One result? Low-income Oregonians having to choose between a career enhancing internship with Metro and an afternoon job at a Dairy Queen may have little choice if they want to make any money.

That’s because some Metro internships pay zero. Not one thin dime. Not one red cent.

The Oregon Zoo, for example, is offering unpaid internships in:

It’s a good thing Metro is offering internship opportunities, but it is treading on thin ice by not paying interns.

Federal law is clear that most interns should be paid at least the minimum wage plus overtime after 40 hours a week. Under the Fair Labor Standards Act (FLSA), covered and non-exempt individuals who are “suffered or permitted” to work must be compensated for the services they perform for an employer.

In mid-2016, federal District Court Judge William H. Pauley III of New York ruled that Fox Searchlight Pictures broke the law when it didn’t pay production interns working on the movie “Black Swan” because they were essentially regular employees. “Searchlight received the benefits of their unpaid work, which otherwise would have required paid employees,” the judge said.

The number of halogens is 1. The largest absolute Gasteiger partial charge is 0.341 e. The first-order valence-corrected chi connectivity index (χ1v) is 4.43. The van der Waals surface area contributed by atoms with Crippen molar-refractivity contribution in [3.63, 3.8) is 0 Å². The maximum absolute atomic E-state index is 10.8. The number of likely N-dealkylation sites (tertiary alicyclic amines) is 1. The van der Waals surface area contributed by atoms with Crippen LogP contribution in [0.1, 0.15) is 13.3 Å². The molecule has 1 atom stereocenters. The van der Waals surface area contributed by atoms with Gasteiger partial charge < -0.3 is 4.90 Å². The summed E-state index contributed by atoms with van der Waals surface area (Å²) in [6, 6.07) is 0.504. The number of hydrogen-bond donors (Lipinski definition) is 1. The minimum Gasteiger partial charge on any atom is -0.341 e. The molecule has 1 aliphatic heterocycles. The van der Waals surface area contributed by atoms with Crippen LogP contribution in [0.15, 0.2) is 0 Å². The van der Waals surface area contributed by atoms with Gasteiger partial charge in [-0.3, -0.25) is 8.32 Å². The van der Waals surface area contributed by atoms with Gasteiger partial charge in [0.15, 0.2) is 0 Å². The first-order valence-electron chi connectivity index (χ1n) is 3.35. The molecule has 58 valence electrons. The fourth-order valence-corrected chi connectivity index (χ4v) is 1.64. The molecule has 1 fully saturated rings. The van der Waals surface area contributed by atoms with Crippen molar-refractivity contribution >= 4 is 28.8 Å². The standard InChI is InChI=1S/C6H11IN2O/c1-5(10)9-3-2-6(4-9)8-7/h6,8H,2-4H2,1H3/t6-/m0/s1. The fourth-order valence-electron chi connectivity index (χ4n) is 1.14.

Pauley said unpaid internships should be permitted only in very limited circumstances. He added that whether an intern is receiving college credit for the work matters little in determining whether an intern should be paid.

Pauley’s ruling wasn’t a departure from precedent. There’ve been other cases, too, in which courts have ruled that interns must be paid.

You’d think employers would have learned by now and stopped trying to get free labor from interns, but many persist.

“In some industries, especially media, the unpaid internship is the risk many companies are willing to take,” Ed Reeves, a labor and employment attorney at Stoel Rives LLP, told me. “Less so in other businesses. We counsel against that risk, but not every company asks.”

Some employers that bring on interns without paying them may think it’s enough that they get experience, do some networking and get to hang around the fascinating people who do the “real work.”

But aside from the legal issues, that means students from well-off families can afford to take a career-building unpaid internship, but not the kid from an average family struggling to deal with potentially crippling college loan debt. That perpetuates inequality.

Paid internships tend to pay off more for students too. According to the National Association of Colleges & Employers, graduates who have done paid internships outpace their unpaid peers in job offers and salaries.

Metro says its employees are guided by the shared values of public service, excellence, teamwork, sustainability, innovation and respect.

A little more respect for interns by paying all of them a fair wage would be a good way to prove that.